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February 18, 2007 03:46PM
http://www.commondreams.org/headlines07/0216-03.htm

Scientists Sound Alarm Over Melting Antarctic Ice Sheets

The long-term stability of the massive ice sheets of Antarctica, which have the potential to raise sea levels by hundreds of meters, has been called into question with the discovery of fast-moving rivers of water sliding beneath their base.

Scientists analyzing satellite data were astonished to discover the size of the vast lakes and river systems flowing beneath the Antarctic ice sheets, which may lubricate the movement of these glaciers as they flow into the surrounding sea.

The discovery raises fresh questions about the speed at which sea levels might rise in a warmer world due to the rate at which parts of the ice sheets slide from the land into the ocean, scientists said at the American Association for the Advancement of Science in San Francisco.

"We've found that there are substantial subglacial lakes under ice that's moving a couple of meters per day. It's really ripping along. It's the fast-moving ice that determines how the ice sheet responds to climate change on a short timescale," said Robert Bindschadler, a Nasa scientist at the Goddard Space Flight Centre in Maryland, one of the study's co-authors...............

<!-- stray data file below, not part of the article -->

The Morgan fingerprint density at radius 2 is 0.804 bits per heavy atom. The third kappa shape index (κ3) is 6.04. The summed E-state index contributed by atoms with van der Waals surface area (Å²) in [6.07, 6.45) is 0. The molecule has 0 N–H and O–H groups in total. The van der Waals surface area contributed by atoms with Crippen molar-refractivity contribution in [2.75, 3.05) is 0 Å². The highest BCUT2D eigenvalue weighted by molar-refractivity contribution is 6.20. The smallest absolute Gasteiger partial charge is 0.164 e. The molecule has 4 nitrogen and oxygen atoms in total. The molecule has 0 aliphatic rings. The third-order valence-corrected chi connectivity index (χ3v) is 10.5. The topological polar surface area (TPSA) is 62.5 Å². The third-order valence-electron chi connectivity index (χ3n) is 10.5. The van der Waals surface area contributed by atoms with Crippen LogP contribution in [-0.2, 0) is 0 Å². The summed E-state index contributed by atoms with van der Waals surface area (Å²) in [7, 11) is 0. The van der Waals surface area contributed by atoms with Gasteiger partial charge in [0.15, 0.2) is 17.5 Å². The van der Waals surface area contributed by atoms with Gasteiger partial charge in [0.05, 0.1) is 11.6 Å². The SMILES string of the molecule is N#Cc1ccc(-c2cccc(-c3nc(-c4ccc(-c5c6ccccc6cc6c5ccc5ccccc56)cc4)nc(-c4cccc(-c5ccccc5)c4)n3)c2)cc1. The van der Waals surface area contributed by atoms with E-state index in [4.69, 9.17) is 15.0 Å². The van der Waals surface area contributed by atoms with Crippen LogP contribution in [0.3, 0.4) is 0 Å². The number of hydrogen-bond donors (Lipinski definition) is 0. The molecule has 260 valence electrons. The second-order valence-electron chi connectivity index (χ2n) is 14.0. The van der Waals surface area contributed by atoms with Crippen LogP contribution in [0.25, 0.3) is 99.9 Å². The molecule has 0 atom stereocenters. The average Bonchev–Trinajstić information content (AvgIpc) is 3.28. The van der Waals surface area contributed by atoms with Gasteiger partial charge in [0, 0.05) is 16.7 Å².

..............Glaciologists have known for some time that water exists under the Antarctic ice sheets - which can be hundreds of meters thick - but they were surprised to find how much water is involved and the speed at which it moves from one subglacial reservoir to another, said Helen Fricker at the Scripps Institution of Oceanography in San Diego.

"We didn't realize that the water under these ice streams was moving in such large quantities, and on such short time scales. We thought these changes took place over years and decades, but we are seeing large changes over months. The detected motions are astonishing in magnitude, dynamic nature and spatial extent," Dr Fricker said.

The West Antarctic ice sheet is the second biggest on the continent, and the rate at which ice flows from it to the Ross ice shelf, and then ultimately into the sea, is critical in assessing the likely impact of climate change on global sea levels.............
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